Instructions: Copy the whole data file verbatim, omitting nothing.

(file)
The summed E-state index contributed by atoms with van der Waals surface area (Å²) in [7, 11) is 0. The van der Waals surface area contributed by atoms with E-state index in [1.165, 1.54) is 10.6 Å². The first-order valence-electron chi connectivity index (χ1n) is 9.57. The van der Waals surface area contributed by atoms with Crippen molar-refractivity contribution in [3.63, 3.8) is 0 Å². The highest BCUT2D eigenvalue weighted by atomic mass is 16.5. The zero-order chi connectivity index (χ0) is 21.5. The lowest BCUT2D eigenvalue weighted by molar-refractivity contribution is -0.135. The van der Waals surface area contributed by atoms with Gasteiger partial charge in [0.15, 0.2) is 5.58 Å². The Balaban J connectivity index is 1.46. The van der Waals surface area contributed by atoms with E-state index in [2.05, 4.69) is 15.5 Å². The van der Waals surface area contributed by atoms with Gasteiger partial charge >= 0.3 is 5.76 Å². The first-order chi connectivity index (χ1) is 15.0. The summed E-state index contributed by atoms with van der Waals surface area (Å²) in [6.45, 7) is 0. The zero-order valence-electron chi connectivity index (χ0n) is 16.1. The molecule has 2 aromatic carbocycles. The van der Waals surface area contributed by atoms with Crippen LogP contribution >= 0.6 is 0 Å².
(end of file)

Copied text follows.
The summed E-state index contributed by atoms with van der Waals surface area (Å²) in [7, 11) is 0. The van der Waals surface area contributed by atoms with E-state index in [1.165, 1.54) is 10.6 Å². The first-order valence-electron chi connectivity index (χ1n) is 9.57. The van der Waals surface area contributed by atoms with Crippen molar-refractivity contribution in [3.63, 3.8) is 0 Å². The highest BCUT2D eigenvalue weighted by atomic mass is 16.5. The zero-order chi connectivity index (χ0) is 21.5. The lowest BCUT2D eigenvalue weighted by molar-refractivity contribution is -0.135. The van der Waals surface area contributed by atoms with Gasteiger partial charge in [0.15, 0.2) is 5.58 Å². The Balaban J connectivity index is 1.46. The van der Waals surface area contributed by atoms with E-state index in [2.05, 4.69) is 15.5 Å². The van der Waals surface area contributed by atoms with Gasteiger partial charge >= 0.3 is 5.76 Å². The first-order chi connectivity index (χ1) is 15.0. The summed E-state index contributed by atoms with van der Waals surface area (Å²) in [6.45, 7) is 0. The zero-order valence-electron chi connectivity index (χ0n) is 16.1. The molecule has 2 aromatic carbocycles. The van der Waals surface area contributed by atoms with Crippen LogP contribution >= 0.6 is 0 Å².